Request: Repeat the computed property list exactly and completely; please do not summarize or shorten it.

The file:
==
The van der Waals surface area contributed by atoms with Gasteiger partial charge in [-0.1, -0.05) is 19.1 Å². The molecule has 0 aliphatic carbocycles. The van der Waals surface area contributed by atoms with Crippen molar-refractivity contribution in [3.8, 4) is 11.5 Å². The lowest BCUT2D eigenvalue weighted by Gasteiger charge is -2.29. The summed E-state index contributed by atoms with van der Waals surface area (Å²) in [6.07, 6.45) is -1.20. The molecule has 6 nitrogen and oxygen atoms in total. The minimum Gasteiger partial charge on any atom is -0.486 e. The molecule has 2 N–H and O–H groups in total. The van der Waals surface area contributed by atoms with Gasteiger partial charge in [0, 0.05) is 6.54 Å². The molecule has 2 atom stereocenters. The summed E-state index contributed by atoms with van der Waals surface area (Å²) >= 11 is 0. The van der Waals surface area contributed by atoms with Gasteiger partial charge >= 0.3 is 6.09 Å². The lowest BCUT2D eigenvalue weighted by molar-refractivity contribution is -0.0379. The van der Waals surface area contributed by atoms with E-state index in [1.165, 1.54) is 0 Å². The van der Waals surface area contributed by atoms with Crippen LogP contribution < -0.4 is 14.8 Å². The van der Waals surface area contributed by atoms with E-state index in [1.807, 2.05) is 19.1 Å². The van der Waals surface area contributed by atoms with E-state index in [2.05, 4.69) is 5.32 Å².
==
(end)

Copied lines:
The van der Waals surface area contributed by atoms with Gasteiger partial charge in [-0.1, -0.05) is 19.1 Å². The molecule has 0 aliphatic carbocycles. The van der Waals surface area contributed by atoms with Crippen molar-refractivity contribution in [3.8, 4) is 11.5 Å². The lowest BCUT2D eigenvalue weighted by Gasteiger charge is -2.29. The summed E-state index contributed by atoms with van der Waals surface area (Å²) in [6.07, 6.45) is -1.20. The molecule has 6 nitrogen and oxygen atoms in total. The minimum Gasteiger partial charge on any atom is -0.486 e. The molecule has 2 N–H and O–H groups in total. The van der Waals surface area contributed by atoms with Gasteiger partial charge in [0, 0.05) is 6.54 Å². The molecule has 2 atom stereocenters. The summed E-state index contributed by atoms with van der Waals surface area (Å²) >= 11 is 0. The van der Waals surface area contributed by atoms with Gasteiger partial charge >= 0.3 is 6.09 Å². The lowest BCUT2D eigenvalue weighted by molar-refractivity contribution is -0.0379. The van der Waals surface area contributed by atoms with E-state index in [1.165, 1.54) is 0 Å². The van der Waals surface area contributed by atoms with Crippen LogP contribution < -0.4 is 14.8 Å². The van der Waals surface area contributed by atoms with E-state index in [1.807, 2.05) is 19.1 Å². The van der Waals surface area contributed by atoms with E-state index in [2.05, 4.69) is 5.32 Å².